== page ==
People were in fear of the unknown.
    The TV, Bangkok post and nation reported week after week the disease did not exist in Thailand. the few case in Thailand were mainly foreigner sex tourists who were hastily deported.very senior officials up to royal level went on record to dismiss Thailand had a problem and re assure the public all was well.
    Week after week single digit hiv infection rates were released.
    I found the figures very surprising given the amount of shared needle drug use and unprotected sex with sex industry workers going on then.the very few Thai people who contracted hiv were invariably drug users and sex industry workers.they were hastily isolated and vilified in the press.even the government hospital’s did not want to touch them.
    Dr mechai also found the figures very surprising also.

    • Avatar

      Issan John

      November 5, 2020 at 3:26 pm

      A very fair and informed observation, Khun P, but maybe Thailand’s learnt it’s lesson which seems to be the case.

      That “fear of the unknown” and denial was also pretty widespread world-wide, as was ignorance. I recall that in one of the European contingents with UNTAC in the early 90’s, by the end of their tour 30% had HIV and over 60% had an STD (according to a conversation I had with their MO at the time, who thought the figures were probably actually far worse) but that was never made known.

      There’s no such stigma with Covid-19, though, as the assumption at that time was that HIV was confined to “shared needle drug use and unprotected sex with sex industry workers” while Thais know that isn’t the case with Covid-19, the symptoms are very well known, temperature testing is widespread even if very basic, hospitals are very well used to dealing with similar issues such as dengue fever, hospitalization and the treatment’s now free, and the hospitals are all very well prepared.

  9. Avatar

    Issan John

    November 5, 2020 at 2:30 pm

    Mike, you’re simply completely wrong both factually and in your baseless assumptions and absurd conclusions.

    Thailand IS testing. FACT. It’s carrying out targeted testing wherever and whenever there’s an outbreak, rather than the frantic mass testing the West is attempting to do but failing dismally.

    Why do you assume that “of course people have noticed”?

    On what basis?

    The news media (“and by news I don’t mean thethaiger”)? There isn’t a single mention of any anywhere apart from the known cases. None. NONE. N-O-N-E!

    Thai social media, facebook, instagram, etc, which Thais can’t get enough of? Again, There isn’t a single mention of any anywhere apart from the known cases. None. NONE. N-O-N-E!

    You’re just talking rubbish based on what you think should be happening, but it’s contradicted by everything here. Everything. EVERYTHING!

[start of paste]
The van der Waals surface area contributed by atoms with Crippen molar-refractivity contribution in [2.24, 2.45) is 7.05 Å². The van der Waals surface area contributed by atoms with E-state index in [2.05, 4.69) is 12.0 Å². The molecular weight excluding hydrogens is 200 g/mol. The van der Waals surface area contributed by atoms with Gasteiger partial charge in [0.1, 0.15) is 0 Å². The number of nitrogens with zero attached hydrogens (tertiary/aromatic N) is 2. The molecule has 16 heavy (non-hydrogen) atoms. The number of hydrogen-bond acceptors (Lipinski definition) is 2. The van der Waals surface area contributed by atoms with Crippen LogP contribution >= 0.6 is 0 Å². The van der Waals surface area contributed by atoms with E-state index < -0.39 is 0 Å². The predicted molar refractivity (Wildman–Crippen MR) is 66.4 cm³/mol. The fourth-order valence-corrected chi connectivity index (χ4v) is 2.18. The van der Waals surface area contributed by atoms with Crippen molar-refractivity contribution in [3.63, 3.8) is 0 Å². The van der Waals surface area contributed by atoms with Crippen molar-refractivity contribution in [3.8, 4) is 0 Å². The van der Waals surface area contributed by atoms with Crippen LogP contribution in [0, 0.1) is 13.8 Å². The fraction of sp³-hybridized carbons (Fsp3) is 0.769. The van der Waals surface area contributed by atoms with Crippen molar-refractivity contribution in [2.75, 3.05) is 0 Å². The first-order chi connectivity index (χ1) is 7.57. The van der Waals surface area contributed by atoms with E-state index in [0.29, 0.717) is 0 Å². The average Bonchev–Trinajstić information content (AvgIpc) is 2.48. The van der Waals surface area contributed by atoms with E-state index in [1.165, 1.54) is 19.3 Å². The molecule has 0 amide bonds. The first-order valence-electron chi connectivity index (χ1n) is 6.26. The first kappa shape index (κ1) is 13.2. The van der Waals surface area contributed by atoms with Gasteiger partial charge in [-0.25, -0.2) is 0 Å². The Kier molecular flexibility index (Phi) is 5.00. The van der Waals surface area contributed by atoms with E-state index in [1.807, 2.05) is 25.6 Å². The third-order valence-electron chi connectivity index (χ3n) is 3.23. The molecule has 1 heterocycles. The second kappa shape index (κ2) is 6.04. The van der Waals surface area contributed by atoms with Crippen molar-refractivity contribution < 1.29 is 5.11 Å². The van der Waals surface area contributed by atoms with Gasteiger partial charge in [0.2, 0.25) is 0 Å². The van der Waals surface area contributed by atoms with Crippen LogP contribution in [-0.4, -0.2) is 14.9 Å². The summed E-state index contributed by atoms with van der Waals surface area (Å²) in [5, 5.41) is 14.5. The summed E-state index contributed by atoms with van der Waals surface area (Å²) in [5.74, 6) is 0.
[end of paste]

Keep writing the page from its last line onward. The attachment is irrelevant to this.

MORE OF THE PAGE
“… but are likely too afraid to seek help because of the stigma and the prospect of not being able to work – also the inability to pay for care.”

    This is just nonsense, which demonstrates an almost laughable lack of knowledge of anything to do with Thailand.
    What “stigma”? Covid-19 isn’t HIV / Aids, and Thais are as frightened of Covid-19 as anyone else – probably more than many.

    Why would “the prospect of not being able to work” put Thais off going to the hospital for testing and treatment?

    WHY?

    Do you imagine that Thais just prefer to “work through” illness?

    Have you ever been to a Thai government hospital?

    It’s now an entirely accepted part fo life, and something Thais are not only used to but expect – look at the numbers going to hospitals for even mild cases of dengue fever, where there’s no treatment and only palliative care.

    The last few months, and up until now, are also the “best” time for Thais to be hospitalised and “nat able to work”, with a downturn in construction, reduced OT in factories, and the “off”season in the fields as it’s post rice and sugar cane planting and pre-harvesting.

    … as for “the inability to pay for care”, what planet are you on?

    IT’S FREE. Whether salaried and paying taxes, or with a “yellow card”, there is no longer any “inability to pay for care”. IT’S FREE, you un-informed “dullard”.

    “Also, many cases are symptomless” … yes, but 20% AREN’T!

    Your ignorance while telling me to “read the news” isn’t any surprise, but it’s rather sad.

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Coronavirus (Covid-19)

No vaccine, no entry – the world’s next travel challenge

The Thaiger